Title: Pick It Up
Author/Reporter: Ben Torter
Date: June 19, 08
The Big Sweep’s message: ‘Don’t leave your butts on the beach’
The sun sparkled off the blue ocean as a couple hundred volunteers wearing sea-foam green T-shirts plucked cigarette butts, plastic straws and bottles, condom wrappers and other trash from sandy South Beach last Saturday morning.
No, this vision wasn’t a hallucination brought on by a lack of sleep and too much sun. It was The Big Sweep, a clean-up competition created by the Environmental Coalition of Miami Beach.
“There is just so much trash in South Beach,” said ECOMB’s tireless executive director Luiz Rodrigues. “People have to take responsibility for their actions which are damaging our environment.”
Participants picked up enough trash to fill 100 large trash bags, and created a mountain of cigarette butts piled on a blue plastic tarp.
Trophies were given out in three categories: One for collecting the most trash, another for the team with the most people, and a third for the group that collected the most cigarette butts.
Miami Beach Mayor Matti Herrera Bower, Commissioner Richard Steinberg and Channel 7 anchor Craig Stevens presented the awards. The team from Royal Caribbean International won for most trash collected. The award for the most volunteers, 85, went to the Fontainbleau Hotel, and Lululemon Athletica won for collecting the most cigarette butts.
“We’ll be back next year to hold on to our trophy,” said Amy Tanner of Lululemon Athletica.
The Big Sweep was a joint effort between ECOMB, the city of Miami Beach, Miami-Dade County and the Boucher Brothers. Winners get to keep the trophies for one year, and must win again or pass them on the following year.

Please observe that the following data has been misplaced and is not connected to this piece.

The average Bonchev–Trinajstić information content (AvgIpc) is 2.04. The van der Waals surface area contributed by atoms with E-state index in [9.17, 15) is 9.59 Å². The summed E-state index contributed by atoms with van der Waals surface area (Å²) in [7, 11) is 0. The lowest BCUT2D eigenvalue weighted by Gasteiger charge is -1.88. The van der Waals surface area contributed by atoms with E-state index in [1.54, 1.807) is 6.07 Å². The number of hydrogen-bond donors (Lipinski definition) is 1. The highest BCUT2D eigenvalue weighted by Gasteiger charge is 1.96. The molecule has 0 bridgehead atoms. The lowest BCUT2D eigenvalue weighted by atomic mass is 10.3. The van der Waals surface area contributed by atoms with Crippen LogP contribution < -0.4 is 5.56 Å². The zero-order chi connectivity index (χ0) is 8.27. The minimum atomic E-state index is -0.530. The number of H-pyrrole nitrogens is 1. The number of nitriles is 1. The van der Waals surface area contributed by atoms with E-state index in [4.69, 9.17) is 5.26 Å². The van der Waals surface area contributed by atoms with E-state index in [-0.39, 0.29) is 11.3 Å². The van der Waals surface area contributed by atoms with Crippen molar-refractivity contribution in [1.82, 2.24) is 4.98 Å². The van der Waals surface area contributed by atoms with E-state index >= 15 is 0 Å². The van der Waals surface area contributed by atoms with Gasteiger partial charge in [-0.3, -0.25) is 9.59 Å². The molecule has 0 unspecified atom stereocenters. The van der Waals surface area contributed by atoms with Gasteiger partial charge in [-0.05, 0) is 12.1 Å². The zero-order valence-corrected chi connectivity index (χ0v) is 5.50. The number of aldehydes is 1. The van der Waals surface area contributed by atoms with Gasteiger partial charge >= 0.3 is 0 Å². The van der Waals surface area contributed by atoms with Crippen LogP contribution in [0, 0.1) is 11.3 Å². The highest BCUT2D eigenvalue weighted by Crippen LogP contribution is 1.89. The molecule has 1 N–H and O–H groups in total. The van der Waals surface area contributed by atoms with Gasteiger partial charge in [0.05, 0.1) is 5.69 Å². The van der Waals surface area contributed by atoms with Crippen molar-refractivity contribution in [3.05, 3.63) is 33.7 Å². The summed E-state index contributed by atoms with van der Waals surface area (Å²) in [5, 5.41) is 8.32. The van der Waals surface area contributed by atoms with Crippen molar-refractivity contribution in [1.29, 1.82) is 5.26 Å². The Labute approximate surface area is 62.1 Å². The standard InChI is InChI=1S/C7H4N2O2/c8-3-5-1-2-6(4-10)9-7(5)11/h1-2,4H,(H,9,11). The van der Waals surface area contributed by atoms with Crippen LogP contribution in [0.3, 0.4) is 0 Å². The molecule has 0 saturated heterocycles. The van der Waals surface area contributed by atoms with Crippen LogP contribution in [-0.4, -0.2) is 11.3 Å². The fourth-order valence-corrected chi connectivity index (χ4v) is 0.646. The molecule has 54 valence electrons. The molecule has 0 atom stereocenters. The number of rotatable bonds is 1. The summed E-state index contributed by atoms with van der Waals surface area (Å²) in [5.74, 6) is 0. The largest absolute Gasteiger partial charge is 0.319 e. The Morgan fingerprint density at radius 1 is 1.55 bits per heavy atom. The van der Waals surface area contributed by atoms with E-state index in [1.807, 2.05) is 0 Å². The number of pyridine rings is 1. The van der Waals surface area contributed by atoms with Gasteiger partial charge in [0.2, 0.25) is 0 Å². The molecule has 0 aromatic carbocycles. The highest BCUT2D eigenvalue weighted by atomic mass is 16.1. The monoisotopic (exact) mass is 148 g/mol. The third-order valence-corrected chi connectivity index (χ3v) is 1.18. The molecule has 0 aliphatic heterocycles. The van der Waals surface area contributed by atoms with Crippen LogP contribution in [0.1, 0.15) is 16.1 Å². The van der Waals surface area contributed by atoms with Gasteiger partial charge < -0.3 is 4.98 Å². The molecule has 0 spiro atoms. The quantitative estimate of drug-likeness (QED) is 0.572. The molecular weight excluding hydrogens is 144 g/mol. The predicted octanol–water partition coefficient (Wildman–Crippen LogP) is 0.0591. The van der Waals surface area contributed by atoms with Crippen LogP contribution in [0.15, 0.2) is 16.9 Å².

The amount of trash collected showed that the efforts of county and city clean-up crews are falling short. The county is responsible for cleaning the beach east of the dunes, and the city to the west.
Last year, the county proposed eliminating the 10 a.m. to 6 p.m. cleaning crew between the South Point Jetty and 21st Street. Doing so would have eliminated five full-time and three part-time jobs and saved $280,000. The cut was scrapped after activists and Miami-Beach commissioners convinced the county that it would have been a disaster.
Still, many residents complain that the beach is filthy.
“Last Sunday night, we happened to walk on the beach,” said Michael Candito, who lives south of Fifth Street. “It was the most disgusting thing we’ve ever seen. There was so much trash.” A lifeguard told him that the beach around South Point was a mess every Sunday and let him know about The Big Sweep.
Although the beach is the major attraction for tourists from all over the world, politicians say finding the money to keep it properly maintained is tricky.
During a budget meeting Tuesday, Miami Beach City Manager Jorge Gonzalez warned that beach cleaning will likely be on the chopping block again because shrinking property tax revenues are forcing Miami-Dade County to cut around $200 million from its budget. He said residents and Miami Beach commissioners should be ready to fight.
The city, which must cut $13 million from its budget, is testing sand-sifting tools and other cleaning devices to augment the county’s responsibility. Still, keeping the beach clean is the responsibility of everyone, not just the government.
“Don’t leave your butts on the beach,” Rodrigues said during The Big Sweep awards ceremony. “We don’t litter our homes, and the beach is part of our home.”